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JBL Cinema SB400 soundbar review: JBL Cinema SB400 soundbar

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(Credit: JBL)

That was a rather unhappy surprise. But there were pleasing surprises as well. The first was when I'd spotted the HDMI inputs and outputs. The second was when in use, it became clear that the soundbar was capable of generating its own on-screen messages. Adjust the volume and a bar indicator appears on the screen for a second or two. Likewise for changing the bass boost or the surround mode. That worked at all resolutions, even with 3D video.

JBL hasn't put a Bluetooth selection key on the remote, although all the other inputs score keys. But you don't have to walk over the the soundbar to change to Bluetooth. There's a simple workaround. Just turn the soundbar off, then start playing music from the paired device and the soundbar will switch back on in Bluetooth mode. Only one device can be paired at a time.

The system sounded really quite good, both with movies and music. I watched a couple of episodes of The Walking Dead, and within seconds forgot that I was using this system rather than the AU$20,000 worth of gear I normally use. But The Walking Dead doesn't have a lot of surround, and this system doesn't do such a good job there. The front sound stage though was well balanced and solid in performance. Music was tonally balanced with a very slight tendency towards brightness, while voices in movies were clear and coherent. The whole system when quite loud as well, filling my largish office with plenty of clean sound.

A couple of aspects of performance were strange. For one thing, there was a lag between the audio starting — say, the start of a song — and the subwoofer kicking in. Not just the lag in waking up after the system had gone to sleep, but even after the briefest of interruptions, such as skipping a track. I timed it at about 0.9 seconds before the subwoofer would join in with the soundbar. That doesn't look like a long time, but it was quite disconcerting in listening.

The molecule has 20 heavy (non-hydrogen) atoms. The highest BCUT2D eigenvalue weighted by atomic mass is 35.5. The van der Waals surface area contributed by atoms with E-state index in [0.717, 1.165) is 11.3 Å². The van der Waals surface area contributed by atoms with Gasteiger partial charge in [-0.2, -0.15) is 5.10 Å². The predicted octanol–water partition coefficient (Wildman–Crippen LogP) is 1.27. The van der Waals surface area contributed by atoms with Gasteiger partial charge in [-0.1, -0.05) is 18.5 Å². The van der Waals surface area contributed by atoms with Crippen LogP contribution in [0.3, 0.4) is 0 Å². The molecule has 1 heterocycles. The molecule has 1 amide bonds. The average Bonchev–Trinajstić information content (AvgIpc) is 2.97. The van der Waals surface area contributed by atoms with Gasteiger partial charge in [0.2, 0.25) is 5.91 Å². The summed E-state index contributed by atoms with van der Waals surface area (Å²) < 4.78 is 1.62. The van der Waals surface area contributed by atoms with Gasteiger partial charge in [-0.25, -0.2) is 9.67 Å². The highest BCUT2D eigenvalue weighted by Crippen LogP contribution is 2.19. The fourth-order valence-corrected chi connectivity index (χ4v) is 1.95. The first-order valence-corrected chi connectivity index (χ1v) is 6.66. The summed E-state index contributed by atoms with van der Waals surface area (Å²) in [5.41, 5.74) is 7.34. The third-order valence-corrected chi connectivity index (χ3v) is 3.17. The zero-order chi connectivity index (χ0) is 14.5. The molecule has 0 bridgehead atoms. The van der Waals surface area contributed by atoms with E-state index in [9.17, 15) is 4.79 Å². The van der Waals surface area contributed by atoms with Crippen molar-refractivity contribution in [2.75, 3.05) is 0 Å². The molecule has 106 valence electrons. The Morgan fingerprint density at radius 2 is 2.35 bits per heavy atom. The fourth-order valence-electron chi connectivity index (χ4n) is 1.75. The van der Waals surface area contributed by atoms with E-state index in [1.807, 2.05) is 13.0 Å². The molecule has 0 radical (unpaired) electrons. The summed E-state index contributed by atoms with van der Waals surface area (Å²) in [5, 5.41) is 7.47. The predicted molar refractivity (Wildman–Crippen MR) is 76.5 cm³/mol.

Likewise, the soundbar itself seemed to take a fraction of a second to latch onto an incoming digital signal, so at the start of each song on a CD it missed the first beat or two of each track (except for those tracks which flowed on without a break from the previous one).

Properly balanced, the unit delivered a remarkably wide frequency response of 40 hertz to 20,000 hertz. At the listening couch in my office the upper bass/lower midrange was recessed by about four decibels compared to the treble, which made the system a touch bright and made the subwoofer more obvious when its level was too high. Measured up close the subwoofer was good down to about 36 hertz, which is pretty impressive for what is quite a low cost unit.


What a pity about those operational issues. Because, aside from them, the JBL Cinema SB400 is not just a good soundbar and subwoofer combo, but a HDMI and Bluetooth-enabled home theatre in a box.

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